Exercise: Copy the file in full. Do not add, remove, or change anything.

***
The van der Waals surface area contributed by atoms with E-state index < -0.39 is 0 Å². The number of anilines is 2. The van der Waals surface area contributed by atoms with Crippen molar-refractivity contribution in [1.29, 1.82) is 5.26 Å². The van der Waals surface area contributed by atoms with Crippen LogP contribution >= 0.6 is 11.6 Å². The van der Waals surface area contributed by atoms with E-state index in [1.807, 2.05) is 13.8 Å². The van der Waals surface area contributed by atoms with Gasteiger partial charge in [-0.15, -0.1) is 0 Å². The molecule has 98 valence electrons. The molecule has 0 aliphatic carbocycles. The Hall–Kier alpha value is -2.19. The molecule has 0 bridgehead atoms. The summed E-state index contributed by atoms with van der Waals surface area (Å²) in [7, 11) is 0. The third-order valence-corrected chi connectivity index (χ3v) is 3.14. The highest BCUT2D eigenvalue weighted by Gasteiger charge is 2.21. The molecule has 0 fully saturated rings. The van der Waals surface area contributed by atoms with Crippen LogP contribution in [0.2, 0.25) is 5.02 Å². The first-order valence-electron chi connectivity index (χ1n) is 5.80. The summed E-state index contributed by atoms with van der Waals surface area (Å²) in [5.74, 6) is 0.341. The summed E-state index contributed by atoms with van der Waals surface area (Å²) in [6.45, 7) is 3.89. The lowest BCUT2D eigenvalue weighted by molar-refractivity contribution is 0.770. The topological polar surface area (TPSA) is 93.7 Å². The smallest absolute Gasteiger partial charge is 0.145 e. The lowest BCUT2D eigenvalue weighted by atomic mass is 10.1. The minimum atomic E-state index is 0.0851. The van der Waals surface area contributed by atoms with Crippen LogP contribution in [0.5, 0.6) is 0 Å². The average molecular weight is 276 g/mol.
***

The van der Waals surface area contributed by atoms with E-state index < -0.39 is 0 Å². The number of anilines is 2. The van der Waals surface area contributed by atoms with Crippen molar-refractivity contribution in [1.29, 1.82) is 5.26 Å². The van der Waals surface area contributed by atoms with Crippen LogP contribution >= 0.6 is 11.6 Å². The van der Waals surface area contributed by atoms with E-state index in [1.807, 2.05) is 13.8 Å². The van der Waals surface area contributed by atoms with Gasteiger partial charge in [-0.15, -0.1) is 0 Å². The molecule has 98 valence electrons. The molecule has 0 aliphatic carbocycles. The Hall–Kier alpha value is -2.19. The molecule has 0 bridgehead atoms. The summed E-state index contributed by atoms with van der Waals surface area (Å²) in [7, 11) is 0. The third-order valence-corrected chi connectivity index (χ3v) is 3.14. The highest BCUT2D eigenvalue weighted by Gasteiger charge is 2.21. The molecule has 0 fully saturated rings. The van der Waals surface area contributed by atoms with Crippen LogP contribution in [0.2, 0.25) is 5.02 Å². The first-order valence-electron chi connectivity index (χ1n) is 5.80. The summed E-state index contributed by atoms with van der Waals surface area (Å²) in [5.74, 6) is 0.341. The summed E-state index contributed by atoms with van der Waals surface area (Å²) in [6.45, 7) is 3.89. The lowest BCUT2D eigenvalue weighted by molar-refractivity contribution is 0.770. The topological polar surface area (TPSA) is 93.7 Å². The smallest absolute Gasteiger partial charge is 0.145 e. The lowest BCUT2D eigenvalue weighted by atomic mass is 10.1. The minimum atomic E-state index is 0.0851. The van der Waals surface area contributed by atoms with Crippen LogP contribution in [0.5, 0.6) is 0 Å². The average molecular weight is 276 g/mol.